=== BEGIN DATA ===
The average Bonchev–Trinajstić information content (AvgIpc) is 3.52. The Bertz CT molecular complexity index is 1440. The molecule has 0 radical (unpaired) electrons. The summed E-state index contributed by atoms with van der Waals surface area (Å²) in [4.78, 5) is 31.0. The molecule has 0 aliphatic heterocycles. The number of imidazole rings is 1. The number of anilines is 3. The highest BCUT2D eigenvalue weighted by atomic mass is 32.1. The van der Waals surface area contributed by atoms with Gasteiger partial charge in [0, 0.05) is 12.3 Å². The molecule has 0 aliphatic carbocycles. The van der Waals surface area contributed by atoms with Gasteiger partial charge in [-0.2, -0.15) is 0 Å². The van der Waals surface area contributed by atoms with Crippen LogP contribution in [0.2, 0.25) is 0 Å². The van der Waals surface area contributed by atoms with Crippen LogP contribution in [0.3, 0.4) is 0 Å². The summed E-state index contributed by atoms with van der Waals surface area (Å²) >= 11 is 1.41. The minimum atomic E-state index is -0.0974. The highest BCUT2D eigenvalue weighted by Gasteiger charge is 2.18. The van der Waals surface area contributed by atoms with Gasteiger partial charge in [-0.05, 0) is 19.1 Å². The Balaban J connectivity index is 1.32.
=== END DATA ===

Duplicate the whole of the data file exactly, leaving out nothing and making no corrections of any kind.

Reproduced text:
The average Bonchev–Trinajstić information content (AvgIpc) is 3.52. The Bertz CT molecular complexity index is 1440. The molecule has 0 radical (unpaired) electrons. The summed E-state index contributed by atoms with van der Waals surface area (Å²) in [4.78, 5) is 31.0. The molecule has 0 aliphatic heterocycles. The number of imidazole rings is 1. The number of anilines is 3. The highest BCUT2D eigenvalue weighted by atomic mass is 32.1. The van der Waals surface area contributed by atoms with Gasteiger partial charge in [0, 0.05) is 12.3 Å². The molecule has 0 aliphatic carbocycles. The van der Waals surface area contributed by atoms with Gasteiger partial charge in [-0.2, -0.15) is 0 Å². The van der Waals surface area contributed by atoms with Crippen LogP contribution in [0.2, 0.25) is 0 Å². The van der Waals surface area contributed by atoms with Crippen LogP contribution in [0.3, 0.4) is 0 Å². The summed E-state index contributed by atoms with van der Waals surface area (Å²) >= 11 is 1.41. The minimum atomic E-state index is -0.0974. The highest BCUT2D eigenvalue weighted by Gasteiger charge is 2.18. The van der Waals surface area contributed by atoms with Gasteiger partial charge in [-0.05, 0) is 19.1 Å². The Balaban J connectivity index is 1.32.